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 Which comes first, the demand (chicken) or the supply (egg)? Which should lawyers focus on first, attracting clients or developing expertise? The short answer is, "demand," without which supply is unneeded.

This question results from an exchange a number of years ago on Carolyn Elefant's blog. In response to her post, "Open Letter to New Lawyer: You should be dragging me into the 21st century, not the other way around," an anonymous poster bemoaned that 

"There has been this disturbing trend of stressing marketing and Internet presence at the expense of gaining substantive legal experience." He or she continues with "IMHO, this whole 'profession' is being transformed by a bunch of marketing zombies from skilled advisers and advocates into a bunch of empty suits jumping up and down trying to be noticed," and concludes with "After all, it's a heck of a lot simpler to become very good at self promotion or sales, than it is to become very good in a specific area of the law."

No BD without legal experience?

According to the respondent, until you have acquired serious experience, you shouldn't be trying to get clients.

That was a nice sequence when young lawyers had the luxury of getting hired out of law school for a healthy salary and learned how to practice law under those fortunate auspices. That's no longer the case, and young lawyers now must simultaneously gain experience while finding a way to survive economically, which means finding a way to attract some kind of client who will pay you something.

The quoted remarks reveal deep ignorance about 1) markets; 2) sales; 3) social media; and the skill and strategy necessary to become adept and produce results from any of it. 


The comment about expertise suggests that there's some absolute bright line, on one side of which a lawyer is legitimate, and on the other, useless. This ignores the concept of "good enough."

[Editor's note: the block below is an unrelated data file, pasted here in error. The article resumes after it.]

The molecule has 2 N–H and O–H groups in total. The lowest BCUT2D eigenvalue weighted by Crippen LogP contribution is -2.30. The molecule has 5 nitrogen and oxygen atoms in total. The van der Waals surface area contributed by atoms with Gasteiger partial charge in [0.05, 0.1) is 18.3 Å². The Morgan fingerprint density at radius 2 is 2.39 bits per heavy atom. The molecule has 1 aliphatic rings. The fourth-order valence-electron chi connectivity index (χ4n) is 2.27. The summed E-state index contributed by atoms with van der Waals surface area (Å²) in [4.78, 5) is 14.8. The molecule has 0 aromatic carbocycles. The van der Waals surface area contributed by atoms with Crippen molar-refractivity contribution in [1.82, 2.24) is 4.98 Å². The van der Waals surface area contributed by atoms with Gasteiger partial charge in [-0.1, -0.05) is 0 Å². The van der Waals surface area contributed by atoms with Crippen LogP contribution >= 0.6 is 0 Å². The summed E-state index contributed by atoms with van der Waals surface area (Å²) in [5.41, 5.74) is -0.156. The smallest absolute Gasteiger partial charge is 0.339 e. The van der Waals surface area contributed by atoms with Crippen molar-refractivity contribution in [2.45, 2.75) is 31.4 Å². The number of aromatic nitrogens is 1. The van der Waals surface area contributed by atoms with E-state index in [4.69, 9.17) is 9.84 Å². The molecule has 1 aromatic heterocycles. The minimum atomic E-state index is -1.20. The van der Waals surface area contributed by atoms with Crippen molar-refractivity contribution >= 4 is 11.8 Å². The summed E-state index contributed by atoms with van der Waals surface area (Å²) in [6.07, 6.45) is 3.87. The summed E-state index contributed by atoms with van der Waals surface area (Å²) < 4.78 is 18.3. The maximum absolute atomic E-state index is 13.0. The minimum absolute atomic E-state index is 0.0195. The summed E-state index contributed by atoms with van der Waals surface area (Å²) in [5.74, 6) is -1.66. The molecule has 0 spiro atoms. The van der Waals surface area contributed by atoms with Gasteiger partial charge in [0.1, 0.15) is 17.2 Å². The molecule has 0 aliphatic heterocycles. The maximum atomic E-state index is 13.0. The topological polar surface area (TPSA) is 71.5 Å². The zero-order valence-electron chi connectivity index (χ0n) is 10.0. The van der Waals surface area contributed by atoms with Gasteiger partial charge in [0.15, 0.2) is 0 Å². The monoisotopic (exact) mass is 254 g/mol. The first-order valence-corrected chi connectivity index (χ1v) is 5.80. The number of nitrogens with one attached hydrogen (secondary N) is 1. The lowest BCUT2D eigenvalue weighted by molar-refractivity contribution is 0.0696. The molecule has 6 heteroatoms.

Anyone with any understanding of business history recognizes that markets offer an array of solutions from minimal to exotic. Each buyer decides what level of relative quality or sophistication is good enough for their immediate need and means. Just as a Formula One race car is overkill for commuting to work, hiring a super-expert lawyer for more mundane tasks is equally absurd. 

It seems to be OK for green lawyers to do pro bono, helping low-income tenants offset their landlord's power, or navigating the byzantine maze of the bureaucracy trying to get benefits to which they're entitled, and many more forms of critical assistance.

Are we saying that it's OK for inexperienced lawyers to help the poor, but not people of means? Apart from the social ugliness of that implication, isn't that decision up to the legal service consumer?  As long as the lawyer represents his or her credentials accurately, it's the right of anyone to decide that that level of preparation is good enough for them, at this time, for this problem.

A facile conclusion

On what would one base such a facile conclusion about sales?  

Could it be that, across the global economy, skilled salespeople are in incredible demand because of scarce supply, and therefore tend to be among the highest-paid people in most companies?  Are salespeople scarce because it's so easy that everyone has gotten really good at it?